The train attendant was incredibly helpful and came back to me a few minutes later with an alternate plan. I could still get to Glasgow tonight, but via an entirely different route which would take 4 trains and get me there nearly 2 hours later. I was just thankful that it would still be possible so I noted down all the times and stops, ready to go. We approach the first station where I need to change trains for the new plan and I set about packing up and meticulously putting on my various bags so as not to bash any other passengers in the face. Just as I reach the door, the train starts to slow down and I hear over the intercom (to the whole train) “Could the gentleman who is travelling to Glasgow please stay on this train. There is now a replacement connecting train running from Nuneaton”. I share a laugh between the attendants nearest, who watched my struggle with the bags, and sit back down.

So back now to the original plan, but of course the replacement connecting train is delayed, and very overcrowded, but it gets me there. Thankfully the train from Crewe is delayed, so I don’t miss it. As soon as I’m on that final train to Glasgow I breathe a sigh of relief. The last train is the longest and I make use of this time (and the on-board power points) to catch up on my blog. I arrive in Glasgow at 12:30am, nearly 1.5 hours later than planned, but feeling remarkably relaxed. Of course Uber decides not to work for no apparent reason, so I catch a cab instead and finally get to my friends’ place at 1am. Thankfully they are still awake so we have a much needed drink and go to bed.

After a well-deserved sleep in, Matt, Emma & I head for the Scottish highlands around Loch Lomond. On another day this would be a lovely place for an afternoon bush walk, but today has decided to bring out the true English weather of overcast and raining. Of course being scouts we were not about to let a little light rain get in our way… but then it turned out to not be so light. If that wasn’t enough, we decided to take a slightly alternate, not-exactly-on-the-path route back and may have gotten stuck in a bog. Let’s just say it’s a good thing we brought clean shoes or we probably wouldn’t have been let into the pub for lunch.

What else could be more Scottish than a pub lunch after a walk in the rain? We hit up The Oak Tree Inn for a traditional pub lunch and a warm fire. I was feeling like a burger and upon realising that they served a haggis burger, it was all but done. Now I’m not one to shy away from strange foods, or trying anything once, but I had prepared myself for the worst. Haggis has always been described by locals as great and foreigners as horrendous- so I’m assuming an acquired taste. Turns out, it was just like any other meat patty and I actually liked the flavour. Go figure?!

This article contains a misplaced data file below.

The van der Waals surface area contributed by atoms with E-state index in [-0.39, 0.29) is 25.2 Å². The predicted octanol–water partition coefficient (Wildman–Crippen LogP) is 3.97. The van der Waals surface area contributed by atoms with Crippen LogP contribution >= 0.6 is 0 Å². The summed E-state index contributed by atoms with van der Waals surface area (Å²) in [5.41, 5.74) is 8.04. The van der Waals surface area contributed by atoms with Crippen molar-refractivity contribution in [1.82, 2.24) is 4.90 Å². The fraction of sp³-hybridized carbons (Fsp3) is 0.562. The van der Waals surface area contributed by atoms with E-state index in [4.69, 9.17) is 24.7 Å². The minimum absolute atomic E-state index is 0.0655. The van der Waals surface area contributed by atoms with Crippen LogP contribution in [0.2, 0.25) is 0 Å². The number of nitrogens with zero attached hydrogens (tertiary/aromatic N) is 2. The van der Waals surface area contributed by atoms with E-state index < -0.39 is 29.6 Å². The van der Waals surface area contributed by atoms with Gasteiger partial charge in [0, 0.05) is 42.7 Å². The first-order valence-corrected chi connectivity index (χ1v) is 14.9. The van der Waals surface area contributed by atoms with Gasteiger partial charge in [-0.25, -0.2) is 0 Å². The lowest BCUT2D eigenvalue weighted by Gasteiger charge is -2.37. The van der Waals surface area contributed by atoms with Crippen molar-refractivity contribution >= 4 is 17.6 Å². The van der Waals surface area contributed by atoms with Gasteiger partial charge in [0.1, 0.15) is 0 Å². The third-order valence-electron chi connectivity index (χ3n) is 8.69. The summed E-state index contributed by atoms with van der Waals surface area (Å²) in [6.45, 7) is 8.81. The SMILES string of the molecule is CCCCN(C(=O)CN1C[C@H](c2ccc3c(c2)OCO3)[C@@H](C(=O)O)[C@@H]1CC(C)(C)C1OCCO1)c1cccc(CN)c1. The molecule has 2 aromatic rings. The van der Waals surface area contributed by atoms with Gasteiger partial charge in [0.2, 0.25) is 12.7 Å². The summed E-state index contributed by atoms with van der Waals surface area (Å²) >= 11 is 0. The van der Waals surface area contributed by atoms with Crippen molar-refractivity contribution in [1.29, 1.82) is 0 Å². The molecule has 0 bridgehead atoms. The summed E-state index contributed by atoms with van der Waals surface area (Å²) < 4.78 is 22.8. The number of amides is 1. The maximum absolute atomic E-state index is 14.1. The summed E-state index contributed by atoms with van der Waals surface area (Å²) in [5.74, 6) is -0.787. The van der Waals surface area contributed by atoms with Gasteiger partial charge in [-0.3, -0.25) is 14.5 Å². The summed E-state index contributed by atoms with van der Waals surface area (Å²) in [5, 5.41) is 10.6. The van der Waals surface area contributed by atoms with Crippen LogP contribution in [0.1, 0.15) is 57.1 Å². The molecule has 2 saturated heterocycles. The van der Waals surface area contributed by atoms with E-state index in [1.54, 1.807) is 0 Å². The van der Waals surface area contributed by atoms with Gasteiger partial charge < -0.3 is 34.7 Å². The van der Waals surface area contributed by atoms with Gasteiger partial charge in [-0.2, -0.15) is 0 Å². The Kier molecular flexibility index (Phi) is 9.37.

Once we were home and dry, next stop was a self-guided pub crawl in Glasgow starting at The Solid Rock Cafe, an authentic Scottish heavy metal bar. While I didn’t mind the music itself, we could only get a seat in the loudest part of the pub, so despite a very nice tasting Guinness it was just the one drink here then on to the next pub. Before we got there, I got a brief walking tour of Glasgow, including George Square, City Hall and of course the most important, the statue of the Duke of Wellington. For those of you who haven’t been to Glasgow, the reason which this statue is noteworthy is that in fact all Scottish people hate the Duke of Wellington, and have a running gag to put a traffic cone on the head of this particular statue. At one time there were up to 16 traffic cones placed on top of this statue, and despite the authorities attempts to remove them, or make the statue higher, a traffic cone is always replaced. They have now given in and accepted that it is part of the artwork.

The final pub we ended up at tonight was Waxy O’Connors, which has a beautiful interior designed to look like parts of trees, almost like a giant tree house. Everything is natural wood in colour and the pub has 6 offset levels. I’d be lying if I said it didn’t feel a little like the moving staircases from Hogwarts- you never know how to get from one level to another even if you can see where you want to get to!

After another great night catching up with friends, I slept briefly before catching a bus to a plane to another country. It’s times like these that I am reminded (and very thankful) that I have such great friends all around the world, who are a pleasure to catch up with. I’m also grateful for their hospitality, a real comfy bed, and their washing machine. I only hope that one day I can return the favour!